If you own investment properties in Queensland, or are thinking of purchasing there, you may have been following the state government’s attempts to deal with soaring rental prices and shrinking vacancy rates.
First, premier Annastasia Palaszczyuk’s government announced it intended to charge investors land tax based on the total size of their portfolio, even if a lot of the properties weren’t in Queensland. That initiative was met with such backlash, that the idea was soon scrapped.
The Qld government then turned its attention to placing caps on rent rises by landlords.
There was some concern that these measures would be unfair on landlords, many of whom were simply passing on the cost of higher mortgage repayments that they needed to make on the back of a year of RBA rate hikes.
However, the Qld government insisted its plan would be fair for tenants and landlords.
The result was the recently passed Stage 2 Rental Law Reforms.
Let’s take a detailed look
The main part of the new reforms, which will come into play from July 2023, will be the capping of rental increases to one per year.
The government says this will improve stability for households dealing with a tough cost of living environment and uncertainty around their living situation.
While this rule takes effect, the government is also seeking feedback from the community on a range of other initiatives, through an options paper which has been released.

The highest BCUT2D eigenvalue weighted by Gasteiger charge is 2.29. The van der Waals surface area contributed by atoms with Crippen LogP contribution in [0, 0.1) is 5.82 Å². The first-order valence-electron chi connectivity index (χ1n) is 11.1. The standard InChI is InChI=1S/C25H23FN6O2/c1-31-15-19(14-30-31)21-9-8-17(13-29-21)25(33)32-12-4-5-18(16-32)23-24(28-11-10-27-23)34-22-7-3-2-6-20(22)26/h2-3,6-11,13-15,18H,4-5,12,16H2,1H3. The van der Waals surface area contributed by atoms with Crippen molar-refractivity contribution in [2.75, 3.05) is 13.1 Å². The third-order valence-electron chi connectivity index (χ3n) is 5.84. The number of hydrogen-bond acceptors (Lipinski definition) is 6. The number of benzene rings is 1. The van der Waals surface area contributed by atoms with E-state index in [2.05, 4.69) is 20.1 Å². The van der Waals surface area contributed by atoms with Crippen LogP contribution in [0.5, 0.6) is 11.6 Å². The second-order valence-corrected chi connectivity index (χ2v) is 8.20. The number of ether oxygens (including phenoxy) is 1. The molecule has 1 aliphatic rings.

The options paper outlines 5 key issues for discussion.
- Installing modifications- To make it easier for renters to install safety, security and accessibility modifications in rental properties
- Minor personalisation changes- To help renters and landlords agree on minor changes that tenants might make to properties to make them feel more like a home such as hanging pictures, or planting gardens.
- Balancing privacy and access- To balance renters’ rights to privacy with owners need for investment information. This may include putting more structure around how often owners can access a property, plus the access and storing of a tenants’ personal information.
- Improving rental bond process- To ensure rental bond settings provide appropriate security and parties are transparent and accountable for their bond claims. Here, tenants may be enabled to challenge claims against bond more readily.
- Fairer fees and charges- Ensure rent payment, utility and reletting fees and charges are fair and reasonable.
So what does it all mean for investors?
Right now, the impacts for most investors should be minimal. It is rare for a landlord to raise rents more than once a year as most will have tenants on a lease.
Investors will still be able to increase rents every 12 months to achieve the market rate for their rental return.
Future impacts are a case of “let’s wait and see”. But looking at the 5 key issues above, there doesn’t appear to be anything there to undo a good deal in the Qld market.
Most of the issues are around proper structuring of inspections, plus transparency around bond claims and so on. The parts about installing modifications and personalising rental homes are largely bringing Qld into line with what other states are already doing. Values of properties, rental yields and future growth are unlikely to be affected.
Stick to the fundamentals
Nothing about the Stage 2 reforms affects the fundamentals of property investing. If the numbers stack up, there is value to be found. And investors should want tenants to feel comfortable, as when it all comes down to it, landlords and tenants both need each other.